Back to Astoria

Life is blessed is many ways.  Recently I have been taking every opportunity to appreciate the simple daily joys and blessings.  For me it is that first sip of coffee in the morning.  For you it might be tea or another beverage – but there is something about the reawakening that happens in that morning ritual.  And I take a moment every day to be grateful for this simple pleasure.

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For the past two years, I have been travelling closer to home – which in my case is the upper left corner of the United States.  The Pacific Northwest.  Like my daily rituals, I had not appreciated the beauty and history in my own backyard.

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Sunrise on the Astoria-Megler Bridge.

A few months back I posted about Astoria – which is the oldest (and wettest) city in Oregon.  Founded in 1811 by John Jacob Astor’s American Fur Company – it has a rich and colorful history.  I am reading the book, Astoria by Peter Stark which I highly recommend. 

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Early morning in Uniontown neighborhood in Astoria.

I stay in the Uniontown neighborhood, which was the largest Finnish settlement west of the Mississippi.  There are cozy coffeeshops, homes nestled into the hillside, and the masive Astoria Megler bridge – which traverses the mouth of the Columbia River.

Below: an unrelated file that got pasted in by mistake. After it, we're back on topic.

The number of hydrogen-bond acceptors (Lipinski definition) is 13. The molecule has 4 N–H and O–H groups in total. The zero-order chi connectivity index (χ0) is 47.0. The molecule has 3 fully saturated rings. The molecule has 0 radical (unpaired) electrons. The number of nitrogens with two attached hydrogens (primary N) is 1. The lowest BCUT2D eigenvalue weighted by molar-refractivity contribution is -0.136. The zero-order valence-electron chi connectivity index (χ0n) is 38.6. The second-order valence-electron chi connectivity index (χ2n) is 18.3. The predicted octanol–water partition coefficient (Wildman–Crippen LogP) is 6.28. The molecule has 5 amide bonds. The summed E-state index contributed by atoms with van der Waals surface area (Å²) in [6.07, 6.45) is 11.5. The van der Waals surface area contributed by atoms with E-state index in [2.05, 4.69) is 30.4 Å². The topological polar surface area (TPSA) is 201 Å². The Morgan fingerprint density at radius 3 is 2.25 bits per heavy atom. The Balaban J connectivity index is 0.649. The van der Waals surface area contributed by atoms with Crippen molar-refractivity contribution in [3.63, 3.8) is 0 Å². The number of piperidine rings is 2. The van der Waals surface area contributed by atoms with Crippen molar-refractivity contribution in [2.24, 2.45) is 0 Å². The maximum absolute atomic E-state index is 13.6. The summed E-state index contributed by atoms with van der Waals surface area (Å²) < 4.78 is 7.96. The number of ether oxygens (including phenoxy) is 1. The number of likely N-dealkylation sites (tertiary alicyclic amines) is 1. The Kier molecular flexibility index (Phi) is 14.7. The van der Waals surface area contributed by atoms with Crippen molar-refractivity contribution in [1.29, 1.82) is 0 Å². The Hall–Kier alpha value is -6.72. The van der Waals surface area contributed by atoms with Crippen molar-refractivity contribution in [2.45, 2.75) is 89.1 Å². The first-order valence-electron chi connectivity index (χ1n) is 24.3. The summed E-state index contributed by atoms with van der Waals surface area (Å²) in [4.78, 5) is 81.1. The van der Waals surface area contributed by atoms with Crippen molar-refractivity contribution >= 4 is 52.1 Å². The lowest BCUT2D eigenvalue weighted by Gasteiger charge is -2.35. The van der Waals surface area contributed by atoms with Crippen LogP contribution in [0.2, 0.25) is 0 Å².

Nearby is the Fisherman’s Memorial, a wall of names immortalizing the many lives touched by Astoria’s stormy relationship with the meeting of two massive forces – the Pacific Ocean and the Columbia River.

I am so blessed to live in this corner of the world.

 

8 thoughts on “Back to Astoria”

  1. I guess that begs the question: how much do people who have only lived in a spectacular location realize they live in a spectacular location? I grew up in the midwest, and while it wasn’t horrible, even after 40 years in Oregon it still seems spectacular here. (At least when it stops raining)

    Liked by 1 person

    1. I have only lived in Oregon and Hawaii so I am definitely spoiled. For so long I only thought traveling overseas would give me that thrill of spectacularness – over time I have gained some wisdom in realizing that it is pretty great right here.

      Liked by 1 person

  2. This is the second post I read today about seeking beauty in one’s own backyard (the other one was from Sheri over at Trail to Peak), but I still think it’s a pretty hard thing to master. At least in my case, it took me many years to learn to appreciate my surroundings. I remember my first job, which was at an office overlooking a magnificent river. I would spend my entire day without taking so much as a peek through the window 🙂 -Verne

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    1. Verne – I agree with you – what I don’t say in my post is that I have lived here in Portland, Oregon for 30 plus years and yet I feel like I am seeing it for the first time. I wonder if experience (and age!) make us appreciate the familiar in new and different ways. For me – a renewed interest in photography has pushed me out the door to re-discover my part of the world. I love your blog! You are both such good writers.

      Liked by 1 person

      1. Good point on photography, it really is a great way to “resee” things. Great pictures by the way, I especially like the long exposure of the bridge at sunrise. Thanks for putting up with our musings, I hope that soon we get to talk about the Pacific Northwest. We never went higher than San Francisco, it’s a shame!

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